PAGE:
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Afro Celt Sound System & Dhol Foundation, Town Hall, Birmingham

  • Written by  Ben MacNair

The musical collectives Afro Celt Sound System and Dhol Foundation are not known for being shrinking violets. They do not do musical delicacy, they are about the tribal experience of music, the transcendental fusion of genres,of grooves, sound and melody, sound it was no surprise when they turned Birmingham Town Hall into more of a dance hall than a concert venue for recitals when they appeared there as part of their nationwide tour.

Both ensembles are well over two decades old, have many members in common, and are both experimental and adventurous in their music making, fusing all types of genres together, from the Fiddle, whistles and pipes of celtic music, to the dhols, djembes and African singing styles that inform their soundscapes.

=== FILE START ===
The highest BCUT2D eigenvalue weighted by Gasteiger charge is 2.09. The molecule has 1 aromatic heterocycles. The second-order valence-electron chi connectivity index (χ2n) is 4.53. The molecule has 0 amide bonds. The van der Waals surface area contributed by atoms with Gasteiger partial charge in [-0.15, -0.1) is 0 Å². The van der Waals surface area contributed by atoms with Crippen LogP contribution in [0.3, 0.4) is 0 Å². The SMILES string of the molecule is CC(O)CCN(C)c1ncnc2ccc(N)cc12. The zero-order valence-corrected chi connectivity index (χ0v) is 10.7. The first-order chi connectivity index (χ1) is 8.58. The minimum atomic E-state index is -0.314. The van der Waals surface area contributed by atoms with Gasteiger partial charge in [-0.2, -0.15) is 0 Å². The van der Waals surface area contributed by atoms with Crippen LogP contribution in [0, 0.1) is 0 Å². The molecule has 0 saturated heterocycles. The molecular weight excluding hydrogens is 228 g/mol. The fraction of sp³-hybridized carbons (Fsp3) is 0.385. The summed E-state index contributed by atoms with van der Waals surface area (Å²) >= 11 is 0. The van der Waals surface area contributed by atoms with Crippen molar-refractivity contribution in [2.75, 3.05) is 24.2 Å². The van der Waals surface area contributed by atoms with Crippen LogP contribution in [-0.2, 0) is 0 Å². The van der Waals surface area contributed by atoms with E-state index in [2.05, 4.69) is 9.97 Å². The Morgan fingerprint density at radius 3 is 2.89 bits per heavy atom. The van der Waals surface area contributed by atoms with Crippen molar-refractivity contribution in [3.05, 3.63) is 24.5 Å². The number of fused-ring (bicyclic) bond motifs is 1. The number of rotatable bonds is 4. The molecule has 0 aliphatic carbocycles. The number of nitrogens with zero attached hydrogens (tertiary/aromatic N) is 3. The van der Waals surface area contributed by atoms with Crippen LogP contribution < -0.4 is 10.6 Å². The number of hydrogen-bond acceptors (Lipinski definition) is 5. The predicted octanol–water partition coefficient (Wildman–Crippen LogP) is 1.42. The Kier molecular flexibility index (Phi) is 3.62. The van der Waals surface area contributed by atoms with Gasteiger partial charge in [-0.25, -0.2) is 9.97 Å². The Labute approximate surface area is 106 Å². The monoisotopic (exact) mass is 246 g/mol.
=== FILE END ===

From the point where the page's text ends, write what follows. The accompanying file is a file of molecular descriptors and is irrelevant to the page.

Starting off the evening were the Dhol Foundation, founded by Johnny Kalsi, their energetic sound, and stage presence has provided the soundtracks to many films and television shows, but it is in the live arena that they really come to life. They played pieces from their most recent release, Basant, which ranged from the bombast of 'Thunder-Drum' to the folksy protest song 'Mother Tongue'. Their soundscapes were informed by looping pedals, electric and acoustic guitars, and drums, and were highly rhythmical. Indian singers and dancers also add both colour and visual colour to the presentation, whilst a number of guest singers and musicians featured throughout the set.

Afro Celt Sound System are at the forefront of World Music, with their sound blending industrial drums and rhythms with traditional folk instruments to danceable, tune laden effect. With founding member Simon Emerson on guitar and bouzouki, the rest of the group was made from a collective of players, many of whom featured on their latest release The Source. Emer Mayock played whistles and pipes, whilst fiddler Ewan Henderson also made a valuable contribution to such songs as 'Honeybee' and 'Release', whilst the dance club rhythms of such songs as 'The Magnificent Seven' and 'Cascade' added to the energy that the band produced, The encore saw both bands playing the upbeat, rhythmically intense 'Desert Billy' and 'Kalsi Backbeat', which ended this historic concert in a suitably uplifting fashion.

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